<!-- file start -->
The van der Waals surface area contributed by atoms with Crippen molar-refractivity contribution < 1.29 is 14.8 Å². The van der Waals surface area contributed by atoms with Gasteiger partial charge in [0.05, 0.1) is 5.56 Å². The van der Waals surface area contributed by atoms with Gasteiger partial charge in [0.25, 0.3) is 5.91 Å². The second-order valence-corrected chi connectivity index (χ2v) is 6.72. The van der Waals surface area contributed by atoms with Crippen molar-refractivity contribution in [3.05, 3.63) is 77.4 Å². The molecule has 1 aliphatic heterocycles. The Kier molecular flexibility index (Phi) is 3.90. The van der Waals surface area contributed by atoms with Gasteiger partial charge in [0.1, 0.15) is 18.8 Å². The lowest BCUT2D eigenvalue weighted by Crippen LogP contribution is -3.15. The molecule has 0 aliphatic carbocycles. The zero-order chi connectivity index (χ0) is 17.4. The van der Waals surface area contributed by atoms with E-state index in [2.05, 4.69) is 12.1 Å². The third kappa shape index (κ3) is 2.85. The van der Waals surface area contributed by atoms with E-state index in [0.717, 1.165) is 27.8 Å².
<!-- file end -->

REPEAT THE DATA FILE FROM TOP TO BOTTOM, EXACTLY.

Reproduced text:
The van der Waals surface area contributed by atoms with Crippen molar-refractivity contribution < 1.29 is 14.8 Å². The van der Waals surface area contributed by atoms with Gasteiger partial charge in [0.05, 0.1) is 5.56 Å². The van der Waals surface area contributed by atoms with Gasteiger partial charge in [0.25, 0.3) is 5.91 Å². The second-order valence-corrected chi connectivity index (χ2v) is 6.72. The van der Waals surface area contributed by atoms with Crippen molar-refractivity contribution in [3.05, 3.63) is 77.4 Å². The molecule has 1 aliphatic heterocycles. The Kier molecular flexibility index (Phi) is 3.90. The van der Waals surface area contributed by atoms with Gasteiger partial charge in [0.1, 0.15) is 18.8 Å². The lowest BCUT2D eigenvalue weighted by Crippen LogP contribution is -3.15. The molecule has 0 aliphatic carbocycles. The zero-order chi connectivity index (χ0) is 17.4. The van der Waals surface area contributed by atoms with E-state index in [2.05, 4.69) is 12.1 Å². The third kappa shape index (κ3) is 2.85. The van der Waals surface area contributed by atoms with E-state index in [0.717, 1.165) is 27.8 Å².